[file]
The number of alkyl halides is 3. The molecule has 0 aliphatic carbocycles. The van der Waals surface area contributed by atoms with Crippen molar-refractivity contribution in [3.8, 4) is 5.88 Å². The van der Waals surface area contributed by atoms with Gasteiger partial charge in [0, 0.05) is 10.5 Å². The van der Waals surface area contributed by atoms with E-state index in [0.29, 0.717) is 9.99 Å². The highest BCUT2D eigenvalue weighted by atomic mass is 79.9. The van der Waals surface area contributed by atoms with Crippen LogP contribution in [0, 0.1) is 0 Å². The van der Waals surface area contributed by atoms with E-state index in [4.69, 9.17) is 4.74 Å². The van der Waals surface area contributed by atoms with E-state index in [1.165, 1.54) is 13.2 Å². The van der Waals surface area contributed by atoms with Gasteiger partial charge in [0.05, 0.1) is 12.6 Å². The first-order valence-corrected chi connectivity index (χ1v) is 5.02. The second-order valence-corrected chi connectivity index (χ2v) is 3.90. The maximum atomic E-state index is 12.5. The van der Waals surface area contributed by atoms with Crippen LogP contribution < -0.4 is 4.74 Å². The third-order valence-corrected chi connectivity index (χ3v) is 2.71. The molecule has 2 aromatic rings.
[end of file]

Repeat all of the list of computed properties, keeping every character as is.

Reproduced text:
The number of alkyl halides is 3. The molecule has 0 aliphatic carbocycles. The van der Waals surface area contributed by atoms with Crippen molar-refractivity contribution in [3.8, 4) is 5.88 Å². The van der Waals surface area contributed by atoms with Gasteiger partial charge in [0, 0.05) is 10.5 Å². The van der Waals surface area contributed by atoms with E-state index in [0.29, 0.717) is 9.99 Å². The highest BCUT2D eigenvalue weighted by atomic mass is 79.9. The van der Waals surface area contributed by atoms with Crippen LogP contribution in [0, 0.1) is 0 Å². The van der Waals surface area contributed by atoms with E-state index in [4.69, 9.17) is 4.74 Å². The van der Waals surface area contributed by atoms with E-state index in [1.165, 1.54) is 13.2 Å². The van der Waals surface area contributed by atoms with Gasteiger partial charge in [0.05, 0.1) is 12.6 Å². The first-order valence-corrected chi connectivity index (χ1v) is 5.02. The second-order valence-corrected chi connectivity index (χ2v) is 3.90. The maximum atomic E-state index is 12.5. The van der Waals surface area contributed by atoms with Crippen LogP contribution < -0.4 is 4.74 Å². The third-order valence-corrected chi connectivity index (χ3v) is 2.71. The molecule has 2 aromatic rings.